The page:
Call that B.C. by­elec­tion, Mr. Trudeau

The Peterborough Examiner - - Opinion -

If Justin Trudeau thinks he’s clever in de­lib­er­ately stalling NDP Leader Jag­meet Singh’s bid to win a seat in Par­lia­ment, the prime min­is­ter is deeply mis­taken.

While cyn­ics might ap­plaud Trudeau’s em­brace of such bare-knuck­led, par­ti­san tac­tics, fair-minded Cana­di­ans who yearn for a vig­or­ous, but re­spect­ful democ­racy, will feel be­trayed.

This was the Lib­eral leader, af­ter all, who in op­po­si­tion earnestly pledged to do things dif­fer­ently, de­nounc­ing the “neg­a­tiv­ity” he saw in fed­eral pol­i­tics.

But his de­ci­sion at the end of Oc­to­ber — to call a by­elec­tion in an On­tario rid­ing, but not in the Bri­tish Columbia rid­ing where Singh is vy­ing for a seat — shows Trudeau has again bro­ken a prom­ise.

Since be­com­ing NDP leader last year, Singh has been hin­dered by his lack of a seat in the House of Com­mons.

With less than a year be­fore the next gen­eral elec­tion, he’s ea­ger to prove him­self in Par­lia­ment as a leader, a fighter, a par­lia­men­tar­ian and, yes, a primem­i­nis­ter-in wait­ing. As an elected MP, Singh would stride Canada’s big­gest po­lit­i­cal stage where he could be seen and heard by more vot­ers than ever.

It’s un­der­stand­able Trudeau and the Lib­er­als want to deny him this op­por­tu­nity and keep Singh twist­ing in the B.C. wind as long as pos­si­ble. But it’s still in­de­fen­si­ble. And this is true de­spite the Lib­er­als’ fee­ble ex­cuses for their ac­tions.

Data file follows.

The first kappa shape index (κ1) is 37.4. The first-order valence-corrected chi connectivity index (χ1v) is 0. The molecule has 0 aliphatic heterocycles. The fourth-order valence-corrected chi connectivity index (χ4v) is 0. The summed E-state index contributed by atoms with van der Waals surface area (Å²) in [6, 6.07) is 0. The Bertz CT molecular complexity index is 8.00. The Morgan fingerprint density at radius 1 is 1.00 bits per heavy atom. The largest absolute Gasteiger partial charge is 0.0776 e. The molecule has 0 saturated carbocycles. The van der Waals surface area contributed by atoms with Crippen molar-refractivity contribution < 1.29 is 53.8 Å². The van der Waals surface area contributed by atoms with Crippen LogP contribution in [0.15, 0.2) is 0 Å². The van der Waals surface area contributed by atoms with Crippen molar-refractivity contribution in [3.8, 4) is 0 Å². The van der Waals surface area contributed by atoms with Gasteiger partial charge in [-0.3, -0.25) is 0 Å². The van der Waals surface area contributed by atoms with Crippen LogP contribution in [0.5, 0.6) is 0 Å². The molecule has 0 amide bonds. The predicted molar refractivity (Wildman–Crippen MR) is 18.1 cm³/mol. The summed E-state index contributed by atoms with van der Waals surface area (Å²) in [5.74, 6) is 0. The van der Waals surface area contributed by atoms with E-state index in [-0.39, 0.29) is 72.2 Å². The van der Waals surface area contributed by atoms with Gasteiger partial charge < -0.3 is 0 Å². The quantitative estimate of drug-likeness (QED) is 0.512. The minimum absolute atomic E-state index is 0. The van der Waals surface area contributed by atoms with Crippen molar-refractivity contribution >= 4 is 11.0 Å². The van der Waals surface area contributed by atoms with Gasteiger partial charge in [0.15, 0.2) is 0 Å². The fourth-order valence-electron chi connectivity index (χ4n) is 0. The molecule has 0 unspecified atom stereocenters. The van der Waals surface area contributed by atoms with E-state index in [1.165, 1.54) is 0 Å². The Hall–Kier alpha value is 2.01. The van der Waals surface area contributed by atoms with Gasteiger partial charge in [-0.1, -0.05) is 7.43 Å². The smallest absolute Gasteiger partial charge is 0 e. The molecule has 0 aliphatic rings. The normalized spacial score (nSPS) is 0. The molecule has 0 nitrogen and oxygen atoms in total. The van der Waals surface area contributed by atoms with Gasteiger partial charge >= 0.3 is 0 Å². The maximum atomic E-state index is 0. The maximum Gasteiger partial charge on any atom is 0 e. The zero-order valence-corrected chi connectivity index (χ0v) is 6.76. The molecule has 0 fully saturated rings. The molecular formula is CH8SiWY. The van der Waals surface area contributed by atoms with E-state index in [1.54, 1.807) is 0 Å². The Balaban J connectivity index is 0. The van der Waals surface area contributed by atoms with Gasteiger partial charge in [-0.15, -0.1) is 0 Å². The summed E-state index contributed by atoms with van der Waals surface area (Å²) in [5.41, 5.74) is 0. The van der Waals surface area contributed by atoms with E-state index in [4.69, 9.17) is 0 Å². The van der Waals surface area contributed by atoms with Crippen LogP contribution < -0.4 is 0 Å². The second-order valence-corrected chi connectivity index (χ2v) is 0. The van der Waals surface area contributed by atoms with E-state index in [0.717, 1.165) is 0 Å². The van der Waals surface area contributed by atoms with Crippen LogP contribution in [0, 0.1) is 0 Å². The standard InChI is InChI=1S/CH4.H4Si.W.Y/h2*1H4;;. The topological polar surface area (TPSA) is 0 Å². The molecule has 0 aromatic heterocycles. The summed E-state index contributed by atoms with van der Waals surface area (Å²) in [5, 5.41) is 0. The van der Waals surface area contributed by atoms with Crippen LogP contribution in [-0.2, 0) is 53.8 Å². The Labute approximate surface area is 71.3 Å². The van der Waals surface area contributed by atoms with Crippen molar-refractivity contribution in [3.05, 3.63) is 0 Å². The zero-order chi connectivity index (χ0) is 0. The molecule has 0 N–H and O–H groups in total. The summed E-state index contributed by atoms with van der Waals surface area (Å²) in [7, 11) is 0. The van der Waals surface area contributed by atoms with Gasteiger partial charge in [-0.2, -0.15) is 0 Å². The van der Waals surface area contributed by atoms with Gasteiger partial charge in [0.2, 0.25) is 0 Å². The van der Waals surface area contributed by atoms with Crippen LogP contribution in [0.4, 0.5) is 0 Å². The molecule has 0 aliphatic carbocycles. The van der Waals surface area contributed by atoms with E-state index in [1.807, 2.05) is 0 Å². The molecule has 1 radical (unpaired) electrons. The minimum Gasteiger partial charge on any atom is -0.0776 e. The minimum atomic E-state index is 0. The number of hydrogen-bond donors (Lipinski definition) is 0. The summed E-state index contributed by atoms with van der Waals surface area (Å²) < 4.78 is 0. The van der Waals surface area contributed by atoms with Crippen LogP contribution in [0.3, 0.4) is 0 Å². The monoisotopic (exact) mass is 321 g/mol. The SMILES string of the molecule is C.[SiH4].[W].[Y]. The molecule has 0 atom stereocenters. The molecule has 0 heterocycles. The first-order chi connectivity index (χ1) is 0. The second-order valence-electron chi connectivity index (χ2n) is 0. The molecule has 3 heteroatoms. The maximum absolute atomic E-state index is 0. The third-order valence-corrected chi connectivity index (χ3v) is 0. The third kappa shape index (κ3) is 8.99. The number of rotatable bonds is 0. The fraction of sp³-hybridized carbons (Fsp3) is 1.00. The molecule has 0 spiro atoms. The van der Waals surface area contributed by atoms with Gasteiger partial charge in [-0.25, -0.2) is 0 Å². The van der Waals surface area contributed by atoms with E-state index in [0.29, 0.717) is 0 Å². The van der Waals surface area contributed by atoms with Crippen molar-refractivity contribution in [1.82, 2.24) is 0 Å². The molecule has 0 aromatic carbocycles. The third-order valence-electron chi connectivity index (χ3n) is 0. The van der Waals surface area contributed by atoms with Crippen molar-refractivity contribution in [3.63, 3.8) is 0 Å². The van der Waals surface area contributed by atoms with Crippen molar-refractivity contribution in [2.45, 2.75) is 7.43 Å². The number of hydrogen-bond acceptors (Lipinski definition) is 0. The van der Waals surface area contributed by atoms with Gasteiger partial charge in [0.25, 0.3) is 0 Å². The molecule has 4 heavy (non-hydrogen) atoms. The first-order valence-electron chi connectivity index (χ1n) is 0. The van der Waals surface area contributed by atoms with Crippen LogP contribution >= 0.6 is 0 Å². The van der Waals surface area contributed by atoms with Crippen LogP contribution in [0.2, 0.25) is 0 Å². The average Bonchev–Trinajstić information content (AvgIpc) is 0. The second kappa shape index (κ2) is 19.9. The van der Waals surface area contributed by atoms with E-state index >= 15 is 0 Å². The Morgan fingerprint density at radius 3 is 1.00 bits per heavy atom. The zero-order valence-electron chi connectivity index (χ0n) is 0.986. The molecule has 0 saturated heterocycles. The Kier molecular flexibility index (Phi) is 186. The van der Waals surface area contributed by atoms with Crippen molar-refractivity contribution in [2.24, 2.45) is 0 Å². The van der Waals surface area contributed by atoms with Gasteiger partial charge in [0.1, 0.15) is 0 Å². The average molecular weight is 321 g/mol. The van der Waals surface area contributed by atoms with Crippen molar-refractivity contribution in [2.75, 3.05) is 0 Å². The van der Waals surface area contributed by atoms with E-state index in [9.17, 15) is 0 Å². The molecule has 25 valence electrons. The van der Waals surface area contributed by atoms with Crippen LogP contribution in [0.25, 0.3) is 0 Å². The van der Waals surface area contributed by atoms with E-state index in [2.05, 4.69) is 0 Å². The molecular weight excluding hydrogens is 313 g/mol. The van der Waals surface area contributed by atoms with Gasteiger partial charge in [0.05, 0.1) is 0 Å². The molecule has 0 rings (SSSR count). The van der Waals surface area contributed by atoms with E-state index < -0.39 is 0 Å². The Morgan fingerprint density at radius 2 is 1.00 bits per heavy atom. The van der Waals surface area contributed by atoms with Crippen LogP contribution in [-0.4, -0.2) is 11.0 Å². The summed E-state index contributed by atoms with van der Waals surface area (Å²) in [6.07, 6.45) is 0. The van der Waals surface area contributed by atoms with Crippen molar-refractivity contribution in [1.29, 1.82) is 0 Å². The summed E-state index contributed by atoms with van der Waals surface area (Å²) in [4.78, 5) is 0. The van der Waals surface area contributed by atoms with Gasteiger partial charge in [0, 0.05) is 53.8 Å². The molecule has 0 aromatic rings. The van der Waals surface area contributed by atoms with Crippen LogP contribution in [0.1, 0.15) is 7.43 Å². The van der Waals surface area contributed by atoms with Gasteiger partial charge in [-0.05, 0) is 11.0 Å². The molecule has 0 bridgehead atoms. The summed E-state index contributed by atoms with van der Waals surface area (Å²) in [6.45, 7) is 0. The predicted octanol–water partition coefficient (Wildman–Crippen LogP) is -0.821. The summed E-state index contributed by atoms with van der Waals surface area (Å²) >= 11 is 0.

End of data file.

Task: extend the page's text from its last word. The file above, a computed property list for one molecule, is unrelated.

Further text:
On Oct. 28, Trudeau called a by­elec­tion for Dec. 3 in the On­tario rid­ing of Leeds-Grenville-Thou­sand Is­lands and Rideau Lakes. He didn’t call a one in three other rid­ings with va­cant seats, in­clud­ing Burn­aby-South that is cru­cial to Singh and the NDP.

Crit­i­cized for not call­ing those three by­elec­tions, the Lib­er­als ar­gued the law was on their side. The On­tario rid­ing had been va­cant much longer, they said. In­deed, the govern­ment was legally com­pelled to call a by­elec­tion there by the end of Oc­to­ber.

In con­trast, the B.C. rid­ing had been va­cant only since Septem­ber. The law per­mits the Lib­er­als to wait un­til next March be­fore set­ting a by­elec­tion date there.

But hav­ing the tech­ni­cal right to post­pone the B.C. by­elec­tion doesn’t give Trudeau the mo­ral right to do so. There’s no good rea­son for the Lib­er­als to de­lay the Burn­aby-South vote and deny Singh a shot at Par­lia­ment for so long, other than that the de­lay favours Trudeau.

As long as the Burn­aby-South seat is va­cant, Singh will need to de­vote much of his time and en­ergy to cam­paign­ing there. Ev­ery day he’s on the West Coast is a day he’s ab­sent from Ot­tawa, where the real po­lit­i­cal ac­tion is go­ing on. If Singh even­tu­ally wins in Burn­aby-South — and that could be as late as next April — he’ll have al­most no time to make an im­pres­sion in Ot­tawa be­fore Par­lia­ment’s sum­mer re­cess and then the elec­tion cam­paign it­self. But if he loses, even worse. The NDP would likely need to choose a new leader just months be­fore the fed­eral elec­tion.

Trudeau might be pleased by this strat­egy. But it’s a dis­ser­vice to vot­ers, es­pe­cially those in Burn­aby-South and the other rid­ings who have no rep­re­sen­ta­tive in Ot­tawa. It dis­cred­its our po­lit­i­cal sys­tem. It breeds voter mis­trust. And it’s the cyn­i­cal, neg­a­tive brand of pol­i­tics he vowed to end.

Trudeau can, of course, eas­ily change all this by im­me­di­ately call­ing the three by­elec­tions. He need wait no longer to do what’s right.

There’s no good rea­son for the Lib­er­als to de­lay the Burn­aby-South vote and deny Jag­meet Singh a shot at Par­lia­ment for so long, other than the de­lay favours Trudeau.

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